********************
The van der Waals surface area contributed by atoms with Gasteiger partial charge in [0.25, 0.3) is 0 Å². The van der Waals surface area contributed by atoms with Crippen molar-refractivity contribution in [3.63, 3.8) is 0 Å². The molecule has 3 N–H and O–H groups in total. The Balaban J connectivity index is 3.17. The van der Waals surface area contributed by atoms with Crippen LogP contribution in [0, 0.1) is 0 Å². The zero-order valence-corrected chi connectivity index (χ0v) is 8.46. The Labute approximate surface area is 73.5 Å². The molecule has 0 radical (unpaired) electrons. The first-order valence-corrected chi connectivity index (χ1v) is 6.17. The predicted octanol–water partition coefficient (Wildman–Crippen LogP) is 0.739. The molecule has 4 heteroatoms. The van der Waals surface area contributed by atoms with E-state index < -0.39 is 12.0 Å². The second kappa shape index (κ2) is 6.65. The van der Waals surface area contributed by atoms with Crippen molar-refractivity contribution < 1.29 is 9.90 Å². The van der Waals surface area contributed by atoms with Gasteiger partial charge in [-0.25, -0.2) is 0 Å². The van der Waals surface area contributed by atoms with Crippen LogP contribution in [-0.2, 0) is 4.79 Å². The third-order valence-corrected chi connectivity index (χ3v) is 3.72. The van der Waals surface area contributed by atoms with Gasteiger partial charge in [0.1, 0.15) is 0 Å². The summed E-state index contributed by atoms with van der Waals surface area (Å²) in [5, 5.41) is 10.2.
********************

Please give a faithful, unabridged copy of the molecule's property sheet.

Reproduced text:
The van der Waals surface area contributed by atoms with Gasteiger partial charge in [0.25, 0.3) is 0 Å². The van der Waals surface area contributed by atoms with Crippen molar-refractivity contribution in [3.63, 3.8) is 0 Å². The molecule has 3 N–H and O–H groups in total. The Balaban J connectivity index is 3.17. The van der Waals surface area contributed by atoms with Crippen LogP contribution in [0, 0.1) is 0 Å². The zero-order valence-corrected chi connectivity index (χ0v) is 8.46. The Labute approximate surface area is 73.5 Å². The molecule has 0 radical (unpaired) electrons. The first-order valence-corrected chi connectivity index (χ1v) is 6.17. The predicted octanol–water partition coefficient (Wildman–Crippen LogP) is 0.739. The molecule has 4 heteroatoms. The van der Waals surface area contributed by atoms with E-state index < -0.39 is 12.0 Å². The second kappa shape index (κ2) is 6.65. The van der Waals surface area contributed by atoms with Crippen molar-refractivity contribution < 1.29 is 9.90 Å². The van der Waals surface area contributed by atoms with Gasteiger partial charge in [-0.25, -0.2) is 0 Å². The van der Waals surface area contributed by atoms with Crippen LogP contribution in [-0.2, 0) is 4.79 Å². The third-order valence-corrected chi connectivity index (χ3v) is 3.72. The van der Waals surface area contributed by atoms with Gasteiger partial charge in [0.1, 0.15) is 0 Å². The summed E-state index contributed by atoms with van der Waals surface area (Å²) in [5, 5.41) is 10.2.